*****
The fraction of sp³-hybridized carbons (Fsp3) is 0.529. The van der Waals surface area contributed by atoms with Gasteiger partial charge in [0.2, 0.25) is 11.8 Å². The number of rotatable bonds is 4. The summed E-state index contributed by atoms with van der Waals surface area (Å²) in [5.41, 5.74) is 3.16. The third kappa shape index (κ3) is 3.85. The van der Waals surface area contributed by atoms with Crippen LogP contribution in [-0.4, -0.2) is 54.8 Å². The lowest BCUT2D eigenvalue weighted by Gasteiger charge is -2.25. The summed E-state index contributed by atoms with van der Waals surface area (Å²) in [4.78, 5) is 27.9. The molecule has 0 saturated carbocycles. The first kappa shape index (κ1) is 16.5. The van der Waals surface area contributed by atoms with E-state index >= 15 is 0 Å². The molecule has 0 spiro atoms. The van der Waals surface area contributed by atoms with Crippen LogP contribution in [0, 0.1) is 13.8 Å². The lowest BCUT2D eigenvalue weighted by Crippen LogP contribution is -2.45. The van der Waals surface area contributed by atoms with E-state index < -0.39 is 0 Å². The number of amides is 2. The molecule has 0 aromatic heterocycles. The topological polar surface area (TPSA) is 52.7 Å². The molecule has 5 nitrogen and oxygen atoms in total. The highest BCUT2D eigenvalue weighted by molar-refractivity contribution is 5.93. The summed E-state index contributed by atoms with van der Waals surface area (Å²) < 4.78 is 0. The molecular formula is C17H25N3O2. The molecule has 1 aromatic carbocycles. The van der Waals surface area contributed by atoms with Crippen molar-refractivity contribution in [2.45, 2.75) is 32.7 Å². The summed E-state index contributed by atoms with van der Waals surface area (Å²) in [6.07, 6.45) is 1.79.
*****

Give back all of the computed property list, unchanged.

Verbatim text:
The fraction of sp³-hybridized carbons (Fsp3) is 0.529. The van der Waals surface area contributed by atoms with Gasteiger partial charge in [0.2, 0.25) is 11.8 Å². The number of rotatable bonds is 4. The summed E-state index contributed by atoms with van der Waals surface area (Å²) in [5.41, 5.74) is 3.16. The third kappa shape index (κ3) is 3.85. The van der Waals surface area contributed by atoms with Crippen LogP contribution in [-0.4, -0.2) is 54.8 Å². The lowest BCUT2D eigenvalue weighted by Gasteiger charge is -2.25. The summed E-state index contributed by atoms with van der Waals surface area (Å²) in [4.78, 5) is 27.9. The molecule has 0 saturated carbocycles. The first kappa shape index (κ1) is 16.5. The van der Waals surface area contributed by atoms with E-state index >= 15 is 0 Å². The molecule has 0 spiro atoms. The van der Waals surface area contributed by atoms with Crippen LogP contribution in [0, 0.1) is 13.8 Å². The lowest BCUT2D eigenvalue weighted by Crippen LogP contribution is -2.45. The van der Waals surface area contributed by atoms with E-state index < -0.39 is 0 Å². The number of amides is 2. The molecule has 0 aromatic heterocycles. The topological polar surface area (TPSA) is 52.7 Å². The molecule has 5 nitrogen and oxygen atoms in total. The highest BCUT2D eigenvalue weighted by molar-refractivity contribution is 5.93. The summed E-state index contributed by atoms with van der Waals surface area (Å²) < 4.78 is 0. The molecular formula is C17H25N3O2. The molecule has 1 aromatic carbocycles. The van der Waals surface area contributed by atoms with Crippen molar-refractivity contribution in [2.45, 2.75) is 32.7 Å². The summed E-state index contributed by atoms with van der Waals surface area (Å²) in [6.07, 6.45) is 1.79.